Nearly a third of all American women are between the ages of 40 and 60.
They are your wives, mothers, sisters, and daughters.
Moreover, they are part of the baby boom generation.
Better educated than any generation before them, doctors say they are asking questions and they want answers.
Whatever middle age meant before, baby boomers are redefining it as they "cope with menopause."
While the baby boom culture of openness is changing, the face of menopause is still not comfortable talking openly about their symptoms.
A 52 year old woman, who shall be referred to as “Cathy”, is among the group of American women affected by menopause.
"First my periods were irregular, some mood swings and then stopping having periods," said Cathy.
Chris Wukovics is 58-years-old and is one of the boomers willing to talk about what many women call "the change of life."
"It started when I was approximately 45 and I had some bleeding issues that ended up in an emergency D and C," Wukovics said.
Dr. Ilana Kirsch talks to women about menopause every day.
Nearly a third of all American women between the ages of 40 and 60 are heading into, or have already reached, menopause.
That's more than 37-million women.
According to Kirsch, "The definition of menopause is lack of period for twelve: so you don't know you're completely menopausal until you've not had a period for a full twelve months."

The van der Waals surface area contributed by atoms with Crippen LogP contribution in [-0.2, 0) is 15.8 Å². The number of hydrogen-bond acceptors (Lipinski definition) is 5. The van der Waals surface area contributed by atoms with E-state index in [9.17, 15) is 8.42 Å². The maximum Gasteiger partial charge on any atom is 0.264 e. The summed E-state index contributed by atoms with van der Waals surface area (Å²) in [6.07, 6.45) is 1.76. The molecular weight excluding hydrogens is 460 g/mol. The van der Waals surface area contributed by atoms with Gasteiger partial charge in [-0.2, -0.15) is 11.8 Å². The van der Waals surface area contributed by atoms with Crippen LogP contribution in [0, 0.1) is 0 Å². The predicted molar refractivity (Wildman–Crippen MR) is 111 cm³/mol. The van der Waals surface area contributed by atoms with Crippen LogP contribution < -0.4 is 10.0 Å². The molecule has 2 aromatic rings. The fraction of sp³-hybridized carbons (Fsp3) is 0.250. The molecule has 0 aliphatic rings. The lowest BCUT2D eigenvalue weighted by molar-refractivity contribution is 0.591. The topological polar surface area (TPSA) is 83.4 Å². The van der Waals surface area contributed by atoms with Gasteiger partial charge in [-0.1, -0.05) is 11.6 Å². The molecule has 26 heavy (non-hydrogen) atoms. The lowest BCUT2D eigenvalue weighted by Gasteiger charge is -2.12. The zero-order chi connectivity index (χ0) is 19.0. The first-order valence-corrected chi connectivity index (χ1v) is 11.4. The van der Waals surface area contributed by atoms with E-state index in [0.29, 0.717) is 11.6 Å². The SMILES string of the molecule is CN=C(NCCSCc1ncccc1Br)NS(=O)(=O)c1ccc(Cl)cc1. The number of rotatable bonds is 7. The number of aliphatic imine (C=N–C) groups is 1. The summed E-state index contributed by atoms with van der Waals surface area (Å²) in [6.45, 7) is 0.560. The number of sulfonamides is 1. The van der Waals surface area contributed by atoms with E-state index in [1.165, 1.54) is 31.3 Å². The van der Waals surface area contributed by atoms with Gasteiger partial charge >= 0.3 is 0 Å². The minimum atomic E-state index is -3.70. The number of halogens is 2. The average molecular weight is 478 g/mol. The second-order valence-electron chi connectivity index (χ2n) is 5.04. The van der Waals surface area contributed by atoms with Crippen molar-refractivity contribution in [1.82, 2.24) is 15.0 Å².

But many women will tell you, the symptoms start long before that.
"For several years, usually five years before menopause many, if not most women, have symptoms of menopause and the biggest one they are aware of is hot flashes," said Kirsch.
“It was bad. It was probably every hour. During the day I would have a hot flash," Cathy recalled.
Moreover," it just starts almost from your inner core, you get flushed and you get sweaty and you just want to run away from yourself," Cathy added.
Every woman is different and for Chris the hot flashes were not so bad.
"I would stick my feet out from under the covers and they would go away," said Chris.
What didn't go away for six months, however, was a noticeable mood change that affected her family life.
"My youngest daughter and I had some issues that stemmed, I’m sure, from my irrationally behavior. I regret that, but it's something that I can't take back," she said.
Chris added, "I reacted irrationally to things that I normally would be very rational about."
According to Dr. Kirsch, lack of sleep is the main culprit behind many menopausal symptoms.
"When you get right down to it, it's from a lack of sleep. If you can get somebody to sleep at night and have those night sweats, it will fix some of those daytime mood and concentration problems," Dr. Kirsch advised.
Cathy suffered through three months of hot flashes and little sleep.
She did not want to take hormones, however, her symptoms were so severe she and her doctor decided she needed them.
On the other hand, Chris decided against hormones and says her husband helped her through a rough six months of mood swings.
"We have a pretty strong relationship and he's a pretty great guy and is able to roll with the punches," said Chris.
Thursday night at 11, Newscenter 16 will take a closer look at coping with menopause.
A 2002 study by the Women's Health Initiative frightened a lot of women who quit taking hormones for fear of getting cancer or having a heart attack or stroke.
On Thursday, Newscenter 16 will also look at hormone therapy, natural therapies and also lifestyle changes that are helping women get through this new "prime" of their lives.